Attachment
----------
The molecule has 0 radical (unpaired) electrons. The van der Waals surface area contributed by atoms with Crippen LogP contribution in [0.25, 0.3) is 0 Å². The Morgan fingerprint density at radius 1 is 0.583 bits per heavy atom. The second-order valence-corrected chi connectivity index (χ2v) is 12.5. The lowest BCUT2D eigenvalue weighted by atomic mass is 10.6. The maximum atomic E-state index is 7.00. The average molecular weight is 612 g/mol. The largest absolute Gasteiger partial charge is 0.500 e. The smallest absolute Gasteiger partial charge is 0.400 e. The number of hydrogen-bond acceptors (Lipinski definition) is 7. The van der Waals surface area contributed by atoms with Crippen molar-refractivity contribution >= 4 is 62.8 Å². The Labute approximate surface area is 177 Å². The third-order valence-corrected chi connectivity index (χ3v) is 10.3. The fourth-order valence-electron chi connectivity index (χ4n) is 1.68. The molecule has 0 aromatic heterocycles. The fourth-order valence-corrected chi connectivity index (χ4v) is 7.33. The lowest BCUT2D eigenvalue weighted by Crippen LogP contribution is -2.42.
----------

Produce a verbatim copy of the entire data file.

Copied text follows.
The molecule has 0 radical (unpaired) electrons. The van der Waals surface area contributed by atoms with Crippen LogP contribution in [0.25, 0.3) is 0 Å². The Morgan fingerprint density at radius 1 is 0.583 bits per heavy atom. The second-order valence-corrected chi connectivity index (χ2v) is 12.5. The lowest BCUT2D eigenvalue weighted by atomic mass is 10.6. The maximum atomic E-state index is 7.00. The average molecular weight is 612 g/mol. The largest absolute Gasteiger partial charge is 0.500 e. The smallest absolute Gasteiger partial charge is 0.400 e. The number of hydrogen-bond acceptors (Lipinski definition) is 7. The van der Waals surface area contributed by atoms with Crippen molar-refractivity contribution >= 4 is 62.8 Å². The Labute approximate surface area is 177 Å². The third-order valence-corrected chi connectivity index (χ3v) is 10.3. The fourth-order valence-electron chi connectivity index (χ4n) is 1.68. The molecule has 0 aromatic heterocycles. The fourth-order valence-corrected chi connectivity index (χ4v) is 7.33. The lowest BCUT2D eigenvalue weighted by Crippen LogP contribution is -2.42.